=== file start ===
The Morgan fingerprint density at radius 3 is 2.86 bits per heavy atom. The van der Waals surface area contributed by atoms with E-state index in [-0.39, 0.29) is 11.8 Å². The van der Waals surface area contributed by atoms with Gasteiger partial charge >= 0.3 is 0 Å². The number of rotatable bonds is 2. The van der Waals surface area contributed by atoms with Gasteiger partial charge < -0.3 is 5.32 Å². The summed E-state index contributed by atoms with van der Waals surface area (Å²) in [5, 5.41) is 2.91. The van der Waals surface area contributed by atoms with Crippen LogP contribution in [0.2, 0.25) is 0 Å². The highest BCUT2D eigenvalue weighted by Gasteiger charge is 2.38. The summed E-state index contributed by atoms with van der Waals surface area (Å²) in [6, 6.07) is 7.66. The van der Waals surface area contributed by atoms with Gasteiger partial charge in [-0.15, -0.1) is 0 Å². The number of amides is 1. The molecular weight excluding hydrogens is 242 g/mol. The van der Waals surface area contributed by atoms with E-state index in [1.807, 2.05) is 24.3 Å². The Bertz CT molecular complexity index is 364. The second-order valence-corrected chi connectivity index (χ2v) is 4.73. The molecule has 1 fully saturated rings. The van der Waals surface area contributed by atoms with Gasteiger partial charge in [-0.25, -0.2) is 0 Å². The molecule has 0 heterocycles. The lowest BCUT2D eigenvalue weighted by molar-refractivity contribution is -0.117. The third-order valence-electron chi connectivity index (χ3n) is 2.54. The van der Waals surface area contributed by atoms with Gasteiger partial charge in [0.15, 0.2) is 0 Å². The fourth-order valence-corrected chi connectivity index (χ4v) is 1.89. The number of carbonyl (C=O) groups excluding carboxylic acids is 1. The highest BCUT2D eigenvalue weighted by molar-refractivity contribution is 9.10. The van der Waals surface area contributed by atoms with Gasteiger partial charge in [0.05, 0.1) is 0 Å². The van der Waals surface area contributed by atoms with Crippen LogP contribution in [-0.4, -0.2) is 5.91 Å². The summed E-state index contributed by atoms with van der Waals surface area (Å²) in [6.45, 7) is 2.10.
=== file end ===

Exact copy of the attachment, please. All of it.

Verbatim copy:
The Morgan fingerprint density at radius 3 is 2.86 bits per heavy atom. The van der Waals surface area contributed by atoms with E-state index in [-0.39, 0.29) is 11.8 Å². The van der Waals surface area contributed by atoms with Gasteiger partial charge >= 0.3 is 0 Å². The number of rotatable bonds is 2. The van der Waals surface area contributed by atoms with Gasteiger partial charge < -0.3 is 5.32 Å². The summed E-state index contributed by atoms with van der Waals surface area (Å²) in [5, 5.41) is 2.91. The van der Waals surface area contributed by atoms with Crippen LogP contribution in [0.2, 0.25) is 0 Å². The highest BCUT2D eigenvalue weighted by Gasteiger charge is 2.38. The summed E-state index contributed by atoms with van der Waals surface area (Å²) in [6, 6.07) is 7.66. The van der Waals surface area contributed by atoms with Gasteiger partial charge in [-0.15, -0.1) is 0 Å². The number of amides is 1. The molecular weight excluding hydrogens is 242 g/mol. The van der Waals surface area contributed by atoms with E-state index in [1.807, 2.05) is 24.3 Å². The Bertz CT molecular complexity index is 364. The second-order valence-corrected chi connectivity index (χ2v) is 4.73. The molecule has 1 fully saturated rings. The van der Waals surface area contributed by atoms with Gasteiger partial charge in [-0.25, -0.2) is 0 Å². The molecule has 0 heterocycles. The lowest BCUT2D eigenvalue weighted by molar-refractivity contribution is -0.117. The third-order valence-electron chi connectivity index (χ3n) is 2.54. The van der Waals surface area contributed by atoms with Gasteiger partial charge in [0.15, 0.2) is 0 Å². The fourth-order valence-corrected chi connectivity index (χ4v) is 1.89. The number of carbonyl (C=O) groups excluding carboxylic acids is 1. The highest BCUT2D eigenvalue weighted by molar-refractivity contribution is 9.10. The van der Waals surface area contributed by atoms with Gasteiger partial charge in [0.05, 0.1) is 0 Å². The van der Waals surface area contributed by atoms with Crippen LogP contribution in [-0.4, -0.2) is 5.91 Å². The summed E-state index contributed by atoms with van der Waals surface area (Å²) in [6.45, 7) is 2.10.